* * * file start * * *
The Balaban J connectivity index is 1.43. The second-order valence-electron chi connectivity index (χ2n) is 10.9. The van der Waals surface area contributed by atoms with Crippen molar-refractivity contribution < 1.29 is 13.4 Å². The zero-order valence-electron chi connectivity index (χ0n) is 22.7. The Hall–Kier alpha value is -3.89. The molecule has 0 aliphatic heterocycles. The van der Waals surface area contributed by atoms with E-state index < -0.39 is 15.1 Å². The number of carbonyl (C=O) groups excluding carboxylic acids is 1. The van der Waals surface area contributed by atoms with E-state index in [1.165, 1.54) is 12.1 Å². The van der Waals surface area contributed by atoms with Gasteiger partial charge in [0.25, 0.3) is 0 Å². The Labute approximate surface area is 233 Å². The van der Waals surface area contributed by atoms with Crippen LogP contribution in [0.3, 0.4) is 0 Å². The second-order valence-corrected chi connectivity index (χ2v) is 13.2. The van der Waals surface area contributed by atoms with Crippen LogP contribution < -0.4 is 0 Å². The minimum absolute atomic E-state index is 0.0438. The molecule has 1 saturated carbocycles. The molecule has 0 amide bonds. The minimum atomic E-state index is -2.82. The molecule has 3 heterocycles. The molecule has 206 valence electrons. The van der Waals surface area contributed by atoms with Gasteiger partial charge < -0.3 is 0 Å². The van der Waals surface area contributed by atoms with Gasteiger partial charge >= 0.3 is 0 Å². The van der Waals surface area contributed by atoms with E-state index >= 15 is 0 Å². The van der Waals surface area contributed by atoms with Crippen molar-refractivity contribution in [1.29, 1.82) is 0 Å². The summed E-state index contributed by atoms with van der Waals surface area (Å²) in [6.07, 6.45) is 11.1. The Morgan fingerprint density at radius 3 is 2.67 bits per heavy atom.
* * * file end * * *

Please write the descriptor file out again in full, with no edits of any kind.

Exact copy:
The Balaban J connectivity index is 1.43. The second-order valence-electron chi connectivity index (χ2n) is 10.9. The van der Waals surface area contributed by atoms with Crippen molar-refractivity contribution < 1.29 is 13.4 Å². The zero-order valence-electron chi connectivity index (χ0n) is 22.7. The Hall–Kier alpha value is -3.89. The molecule has 0 aliphatic heterocycles. The van der Waals surface area contributed by atoms with E-state index < -0.39 is 15.1 Å². The number of carbonyl (C=O) groups excluding carboxylic acids is 1. The van der Waals surface area contributed by atoms with E-state index in [1.165, 1.54) is 12.1 Å². The van der Waals surface area contributed by atoms with Gasteiger partial charge in [0.25, 0.3) is 0 Å². The Labute approximate surface area is 233 Å². The van der Waals surface area contributed by atoms with Crippen LogP contribution in [0.3, 0.4) is 0 Å². The second-order valence-corrected chi connectivity index (χ2v) is 13.2. The van der Waals surface area contributed by atoms with Crippen LogP contribution < -0.4 is 0 Å². The minimum absolute atomic E-state index is 0.0438. The molecule has 1 saturated carbocycles. The molecule has 0 amide bonds. The minimum atomic E-state index is -2.82. The molecule has 3 heterocycles. The molecule has 206 valence electrons. The van der Waals surface area contributed by atoms with Gasteiger partial charge < -0.3 is 0 Å². The van der Waals surface area contributed by atoms with Gasteiger partial charge >= 0.3 is 0 Å². The van der Waals surface area contributed by atoms with E-state index >= 15 is 0 Å². The van der Waals surface area contributed by atoms with Crippen molar-refractivity contribution in [1.29, 1.82) is 0 Å². The summed E-state index contributed by atoms with van der Waals surface area (Å²) in [6.07, 6.45) is 11.1. The Morgan fingerprint density at radius 3 is 2.67 bits per heavy atom.